One of Russia’s richest women has died after the private jet she was traveling in crashed in Germany.
Natalia Fileva, the co-owner and chairwoman of S7 Airlines, was flying from Cannes in France when the single-engine, six-seat aircraft crashed and burned while approaching an airport in southwestern Germany on Sunday afternoon, according to The Siberian Times. She was fondly referred to as the “Iron Lady” of Russian aviation in certain circles.
In a statement S7 Airlines termed her death an “irreparable loss”:
“S7 Group team extends sincere and heartfelt condolences to Mrs. Fileva’s family and loved ones. The memory of her as an inspiring and sympathetic leader and a wonderful person will forever stay in the hearts of all S7 Group employees.”
The German Federal Bureau of Aircraft Accident Investigation is probing the cause of the crash.
According to German police, three people were aboard the aircraft including the pilot when it crashed. Reports from Russian media indicate that the other casualty was Valery Karachev, Fileva’s father. They are believed to have been traveling to Frankfurt for medical treatment.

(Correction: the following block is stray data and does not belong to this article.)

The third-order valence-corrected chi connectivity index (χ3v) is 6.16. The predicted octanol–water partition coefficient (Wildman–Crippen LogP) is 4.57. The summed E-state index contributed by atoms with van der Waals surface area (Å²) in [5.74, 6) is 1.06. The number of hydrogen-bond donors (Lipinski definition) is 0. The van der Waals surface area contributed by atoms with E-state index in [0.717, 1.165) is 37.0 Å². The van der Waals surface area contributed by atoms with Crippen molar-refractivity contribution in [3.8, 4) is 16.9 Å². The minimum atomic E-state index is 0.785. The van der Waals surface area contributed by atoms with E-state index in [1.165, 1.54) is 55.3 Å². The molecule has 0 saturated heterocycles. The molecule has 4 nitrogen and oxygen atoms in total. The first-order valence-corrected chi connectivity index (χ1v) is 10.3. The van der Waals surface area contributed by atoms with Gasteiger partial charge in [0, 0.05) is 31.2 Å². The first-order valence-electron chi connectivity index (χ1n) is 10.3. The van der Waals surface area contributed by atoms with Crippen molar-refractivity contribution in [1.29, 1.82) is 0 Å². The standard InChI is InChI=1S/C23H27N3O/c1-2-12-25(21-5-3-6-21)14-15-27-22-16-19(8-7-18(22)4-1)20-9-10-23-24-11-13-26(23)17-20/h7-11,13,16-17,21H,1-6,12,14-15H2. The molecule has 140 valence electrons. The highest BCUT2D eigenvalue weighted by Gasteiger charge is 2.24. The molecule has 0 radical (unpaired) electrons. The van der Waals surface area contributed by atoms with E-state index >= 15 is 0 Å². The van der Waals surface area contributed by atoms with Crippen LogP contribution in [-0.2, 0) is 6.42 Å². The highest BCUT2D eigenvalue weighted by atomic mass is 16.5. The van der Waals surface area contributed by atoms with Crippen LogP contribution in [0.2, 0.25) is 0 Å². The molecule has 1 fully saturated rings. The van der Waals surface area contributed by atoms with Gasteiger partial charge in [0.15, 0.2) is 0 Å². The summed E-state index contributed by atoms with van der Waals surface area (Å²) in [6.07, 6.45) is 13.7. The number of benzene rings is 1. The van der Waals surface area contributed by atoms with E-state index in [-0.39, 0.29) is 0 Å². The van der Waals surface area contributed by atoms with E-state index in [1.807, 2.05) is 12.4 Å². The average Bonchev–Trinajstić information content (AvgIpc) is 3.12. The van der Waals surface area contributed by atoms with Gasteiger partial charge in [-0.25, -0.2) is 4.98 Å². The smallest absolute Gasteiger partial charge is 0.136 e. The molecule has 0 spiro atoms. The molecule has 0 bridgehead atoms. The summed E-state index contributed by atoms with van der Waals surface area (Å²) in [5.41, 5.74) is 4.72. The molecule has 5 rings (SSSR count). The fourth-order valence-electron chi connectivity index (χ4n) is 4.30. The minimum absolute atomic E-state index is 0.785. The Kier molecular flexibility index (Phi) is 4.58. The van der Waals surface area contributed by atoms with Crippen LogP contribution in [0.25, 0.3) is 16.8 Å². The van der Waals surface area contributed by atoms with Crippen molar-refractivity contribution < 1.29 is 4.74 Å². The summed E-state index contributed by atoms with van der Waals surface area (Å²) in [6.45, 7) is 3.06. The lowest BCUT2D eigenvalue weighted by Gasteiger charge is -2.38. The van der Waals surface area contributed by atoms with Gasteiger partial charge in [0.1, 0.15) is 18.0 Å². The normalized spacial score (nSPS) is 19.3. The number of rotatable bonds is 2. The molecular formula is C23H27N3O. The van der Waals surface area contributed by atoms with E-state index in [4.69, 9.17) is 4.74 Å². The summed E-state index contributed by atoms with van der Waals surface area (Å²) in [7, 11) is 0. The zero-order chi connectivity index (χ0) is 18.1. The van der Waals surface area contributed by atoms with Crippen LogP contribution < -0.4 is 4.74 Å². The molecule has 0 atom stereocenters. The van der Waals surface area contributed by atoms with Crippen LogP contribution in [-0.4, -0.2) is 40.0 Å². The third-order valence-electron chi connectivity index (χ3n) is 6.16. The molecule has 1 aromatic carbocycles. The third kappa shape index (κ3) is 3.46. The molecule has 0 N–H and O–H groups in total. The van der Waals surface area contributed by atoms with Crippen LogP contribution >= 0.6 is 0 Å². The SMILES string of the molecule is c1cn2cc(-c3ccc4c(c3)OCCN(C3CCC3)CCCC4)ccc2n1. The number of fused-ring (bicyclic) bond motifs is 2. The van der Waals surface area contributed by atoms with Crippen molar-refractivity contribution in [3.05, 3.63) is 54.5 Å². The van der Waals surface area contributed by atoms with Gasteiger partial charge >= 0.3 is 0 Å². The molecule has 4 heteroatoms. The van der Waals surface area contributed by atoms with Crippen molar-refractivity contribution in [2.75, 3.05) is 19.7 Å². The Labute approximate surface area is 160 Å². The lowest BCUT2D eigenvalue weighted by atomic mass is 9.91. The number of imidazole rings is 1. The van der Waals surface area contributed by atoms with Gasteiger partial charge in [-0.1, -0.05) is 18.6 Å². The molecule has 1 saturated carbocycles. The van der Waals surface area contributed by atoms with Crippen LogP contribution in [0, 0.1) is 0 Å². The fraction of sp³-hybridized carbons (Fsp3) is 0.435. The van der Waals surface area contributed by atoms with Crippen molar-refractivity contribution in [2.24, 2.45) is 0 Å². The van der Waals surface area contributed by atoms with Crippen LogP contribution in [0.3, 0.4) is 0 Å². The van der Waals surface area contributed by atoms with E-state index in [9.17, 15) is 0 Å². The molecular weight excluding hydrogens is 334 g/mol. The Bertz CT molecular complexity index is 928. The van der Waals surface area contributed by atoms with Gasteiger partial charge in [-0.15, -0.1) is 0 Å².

Two other people also died when a police car rushing to the crash site collided head-on with another vehicle. The two who died were in a civilian car. The occupants in the police car only suffered injuries.
Last year Forbes magazine estimated Fileva to be worth approximately $600 million. The business publication listed her as Russia’s fourth richest woman. Fileva co-owned S7 Airlines with her husband Vladislav Filev who doubles up as the firm’s CEO.
The carrier which flies to approximately 150 destinations in over 30 countries is Russia’s second-largest airline after Aeroflot. Last year approximately 15.9 million passengers flew S7 Airlines.
The Russian airline adopted its current name in 2005. It previously went by Sibir Airlines. S7 Airlines operates from two hubs – one in Moscow and another in Siberia’s largest city, Novosibirsk. It is the largest privately-owned airline in Russia. Most of its fleet consists largely of Airbus planes.
After an Ethiopian Airlines-owned Boeing 737 Max 8 plane crashed last month, S7 was one of the world’s first carriers to ground the ill-fated jets.
The airline has enjoyed steady growth, which S7 has achieved by increasing the number of aircraft and flights. Most of the international flights that S7 Airlines offers are to post-Soviet republics (Commonwealth of Independent States’ countries).
It also flies to Europe, Asia Pacific, Southeast Asia, and the Middle East.